World Cup 2019: Gambling Australia’s time finally runs out
Aaron Finch's Australia reached the semi-final where they ran into England we've come to know in the last 2 years. (AFP Image)

BIRMINGHAM: Did Australia deserve to win this World Cup? That is a question many wondered when Australia became the first team to enter the knockouts. Here’s another. What is the criteria to win the World Cup, apart from playing well in the tournament? Who is the most? A team that turns up and performs well throughout the showpiece event, by picking pace at the last moment to mask a recent slump… or one that has been the most consistent in the last four years?

In a perfect world, the answer would be the second one. But cricket is rarely about perfect worlds, fitting finishes and destinies. Australia did enormously well to reach the semi-finals, only to be undone by a side that has been the most consistent in the last four years.

2018 was a horror year for Australia. They were blanked 0-5 on English soil, slipped to sixth in the ODI rankings and lost bilateral series to South Africa and Australia at home. Only the most optimistic of Australian cricket fans could have given them a chance at the World Cup. The void left by Steve Smith and David Warner’s absence was seemingly irreplaceable. Yet, when the new year rolled on, Australia’s fight-till -the-end attitude returned. It began with the series against Pakistan, where out of the blue, Aaron Finch‘s horror run came to an end and the Australia captain reeled off 451 runs to lead a 5-0 demolition of Australia.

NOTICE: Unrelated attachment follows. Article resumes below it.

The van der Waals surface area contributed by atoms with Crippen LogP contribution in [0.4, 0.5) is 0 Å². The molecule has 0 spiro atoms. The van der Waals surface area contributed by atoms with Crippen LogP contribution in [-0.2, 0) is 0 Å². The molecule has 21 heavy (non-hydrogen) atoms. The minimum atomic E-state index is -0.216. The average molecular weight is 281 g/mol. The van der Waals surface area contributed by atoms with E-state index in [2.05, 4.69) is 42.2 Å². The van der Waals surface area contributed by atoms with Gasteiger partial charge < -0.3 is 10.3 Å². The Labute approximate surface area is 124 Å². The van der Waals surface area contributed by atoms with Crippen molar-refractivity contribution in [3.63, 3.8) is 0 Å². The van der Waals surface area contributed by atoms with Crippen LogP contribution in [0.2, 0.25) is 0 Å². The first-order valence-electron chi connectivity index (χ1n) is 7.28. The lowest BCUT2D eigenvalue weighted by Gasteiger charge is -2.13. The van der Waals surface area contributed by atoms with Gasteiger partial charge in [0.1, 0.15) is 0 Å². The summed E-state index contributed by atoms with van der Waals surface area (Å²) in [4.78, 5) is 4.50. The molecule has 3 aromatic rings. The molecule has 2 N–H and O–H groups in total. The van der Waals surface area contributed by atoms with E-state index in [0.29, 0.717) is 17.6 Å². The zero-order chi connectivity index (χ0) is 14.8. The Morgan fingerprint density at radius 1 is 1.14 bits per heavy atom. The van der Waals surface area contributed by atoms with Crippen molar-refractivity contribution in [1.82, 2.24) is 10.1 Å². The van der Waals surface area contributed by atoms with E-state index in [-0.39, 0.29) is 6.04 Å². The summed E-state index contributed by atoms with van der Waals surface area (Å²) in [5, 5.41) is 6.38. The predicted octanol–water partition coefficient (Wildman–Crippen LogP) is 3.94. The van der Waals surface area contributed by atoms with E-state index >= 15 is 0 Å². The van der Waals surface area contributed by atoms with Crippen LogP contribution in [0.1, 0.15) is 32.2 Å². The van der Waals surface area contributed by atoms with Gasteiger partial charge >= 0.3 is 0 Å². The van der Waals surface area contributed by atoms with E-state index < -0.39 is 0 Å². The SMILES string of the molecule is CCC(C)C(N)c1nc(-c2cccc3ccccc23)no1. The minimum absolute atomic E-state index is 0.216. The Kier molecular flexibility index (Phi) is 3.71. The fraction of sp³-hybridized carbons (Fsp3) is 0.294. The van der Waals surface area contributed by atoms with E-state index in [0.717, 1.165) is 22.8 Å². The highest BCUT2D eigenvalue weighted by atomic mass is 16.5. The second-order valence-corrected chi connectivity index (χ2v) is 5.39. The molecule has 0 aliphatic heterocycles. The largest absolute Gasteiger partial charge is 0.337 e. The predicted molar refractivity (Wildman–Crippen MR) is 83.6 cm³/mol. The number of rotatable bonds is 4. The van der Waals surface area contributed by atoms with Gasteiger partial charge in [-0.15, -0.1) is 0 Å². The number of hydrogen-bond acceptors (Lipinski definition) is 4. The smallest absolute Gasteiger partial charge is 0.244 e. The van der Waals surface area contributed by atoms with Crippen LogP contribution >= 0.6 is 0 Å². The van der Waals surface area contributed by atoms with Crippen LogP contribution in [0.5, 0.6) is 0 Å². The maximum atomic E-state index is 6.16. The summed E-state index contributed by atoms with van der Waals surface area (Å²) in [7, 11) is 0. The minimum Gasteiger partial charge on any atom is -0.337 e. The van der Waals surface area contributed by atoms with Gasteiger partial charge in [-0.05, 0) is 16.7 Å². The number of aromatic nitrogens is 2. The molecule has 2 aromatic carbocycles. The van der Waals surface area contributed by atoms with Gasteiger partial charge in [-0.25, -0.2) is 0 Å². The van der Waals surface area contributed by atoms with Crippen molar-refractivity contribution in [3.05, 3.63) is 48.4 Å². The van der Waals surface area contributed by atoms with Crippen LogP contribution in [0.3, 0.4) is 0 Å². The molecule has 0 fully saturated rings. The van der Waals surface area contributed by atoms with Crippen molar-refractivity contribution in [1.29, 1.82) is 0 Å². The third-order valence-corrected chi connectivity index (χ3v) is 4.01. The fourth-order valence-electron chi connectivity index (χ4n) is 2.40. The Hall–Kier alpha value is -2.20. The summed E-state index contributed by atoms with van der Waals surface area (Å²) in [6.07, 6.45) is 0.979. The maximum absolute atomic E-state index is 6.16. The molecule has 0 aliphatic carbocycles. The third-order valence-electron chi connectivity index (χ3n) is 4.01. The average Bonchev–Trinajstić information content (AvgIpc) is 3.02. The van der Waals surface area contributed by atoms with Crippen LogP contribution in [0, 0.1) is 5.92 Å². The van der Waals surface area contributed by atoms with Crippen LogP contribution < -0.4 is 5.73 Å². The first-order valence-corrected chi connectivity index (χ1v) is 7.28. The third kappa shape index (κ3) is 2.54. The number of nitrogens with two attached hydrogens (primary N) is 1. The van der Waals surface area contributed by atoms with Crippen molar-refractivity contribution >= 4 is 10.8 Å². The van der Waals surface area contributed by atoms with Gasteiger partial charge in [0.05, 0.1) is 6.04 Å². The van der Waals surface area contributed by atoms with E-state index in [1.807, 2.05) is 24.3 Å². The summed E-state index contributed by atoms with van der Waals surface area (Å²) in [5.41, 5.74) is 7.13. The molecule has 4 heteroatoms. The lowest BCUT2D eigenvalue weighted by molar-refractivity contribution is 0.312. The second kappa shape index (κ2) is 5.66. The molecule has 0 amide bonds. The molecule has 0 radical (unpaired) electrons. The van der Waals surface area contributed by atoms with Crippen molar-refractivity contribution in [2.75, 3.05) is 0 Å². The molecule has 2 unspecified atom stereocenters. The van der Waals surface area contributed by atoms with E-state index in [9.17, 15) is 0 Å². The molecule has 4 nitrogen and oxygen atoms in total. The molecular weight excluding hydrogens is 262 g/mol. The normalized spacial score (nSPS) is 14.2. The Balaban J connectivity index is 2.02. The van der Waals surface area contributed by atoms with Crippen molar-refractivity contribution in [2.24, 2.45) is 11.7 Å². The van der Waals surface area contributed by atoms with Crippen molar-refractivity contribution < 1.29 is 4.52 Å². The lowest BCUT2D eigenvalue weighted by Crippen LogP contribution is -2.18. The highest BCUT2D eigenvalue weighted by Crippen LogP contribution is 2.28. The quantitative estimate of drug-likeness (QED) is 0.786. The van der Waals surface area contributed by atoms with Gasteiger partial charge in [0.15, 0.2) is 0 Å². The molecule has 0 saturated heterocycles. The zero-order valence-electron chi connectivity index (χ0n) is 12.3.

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The tour of India was even better, marking a spectacular come-from-behind win to claim the series 3-2. Suddenly. Australia, like the famous video game series Hitman, stealthily, were in the race for a World Cup win. When they ripped through England and pummelled New Zealand to become the first team to enter the final four, Finch’s statement “Australia have always done well at the World Cup” began reverberating in the ears.

With Smith and Warner back, this was the mighty Australia peaking at just about the right time. After all, this is the World Cup, where Australia have succeeded more times than any other side. They consider this their tournament. This is far bigger than the Ashes or the rivalry against India. This is the World Cup. Defending champions or not, Australia believe the crown is theirs to defend.